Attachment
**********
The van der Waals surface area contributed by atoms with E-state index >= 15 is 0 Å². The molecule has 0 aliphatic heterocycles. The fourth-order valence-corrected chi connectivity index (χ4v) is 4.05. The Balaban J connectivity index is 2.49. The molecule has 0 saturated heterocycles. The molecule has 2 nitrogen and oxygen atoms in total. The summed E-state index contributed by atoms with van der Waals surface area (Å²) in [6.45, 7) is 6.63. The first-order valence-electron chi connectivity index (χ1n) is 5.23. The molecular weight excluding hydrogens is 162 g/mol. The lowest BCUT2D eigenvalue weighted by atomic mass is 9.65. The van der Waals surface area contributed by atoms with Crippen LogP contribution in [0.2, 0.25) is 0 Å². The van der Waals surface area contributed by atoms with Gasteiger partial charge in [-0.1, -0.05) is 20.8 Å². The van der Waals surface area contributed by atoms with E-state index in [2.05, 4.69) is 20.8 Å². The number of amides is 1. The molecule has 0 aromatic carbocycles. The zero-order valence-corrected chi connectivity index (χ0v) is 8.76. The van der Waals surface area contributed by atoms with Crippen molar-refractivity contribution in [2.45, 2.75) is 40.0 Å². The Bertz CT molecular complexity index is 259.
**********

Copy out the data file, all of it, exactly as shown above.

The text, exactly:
The van der Waals surface area contributed by atoms with E-state index >= 15 is 0 Å². The molecule has 0 aliphatic heterocycles. The fourth-order valence-corrected chi connectivity index (χ4v) is 4.05. The Balaban J connectivity index is 2.49. The molecule has 0 saturated heterocycles. The molecule has 2 nitrogen and oxygen atoms in total. The summed E-state index contributed by atoms with van der Waals surface area (Å²) in [6.45, 7) is 6.63. The first-order valence-electron chi connectivity index (χ1n) is 5.23. The molecular weight excluding hydrogens is 162 g/mol. The lowest BCUT2D eigenvalue weighted by atomic mass is 9.65. The van der Waals surface area contributed by atoms with Crippen LogP contribution in [0.2, 0.25) is 0 Å². The van der Waals surface area contributed by atoms with Gasteiger partial charge in [-0.1, -0.05) is 20.8 Å². The van der Waals surface area contributed by atoms with E-state index in [2.05, 4.69) is 20.8 Å². The number of amides is 1. The molecule has 0 aromatic carbocycles. The zero-order valence-corrected chi connectivity index (χ0v) is 8.76. The van der Waals surface area contributed by atoms with Crippen molar-refractivity contribution in [2.45, 2.75) is 40.0 Å². The Bertz CT molecular complexity index is 259.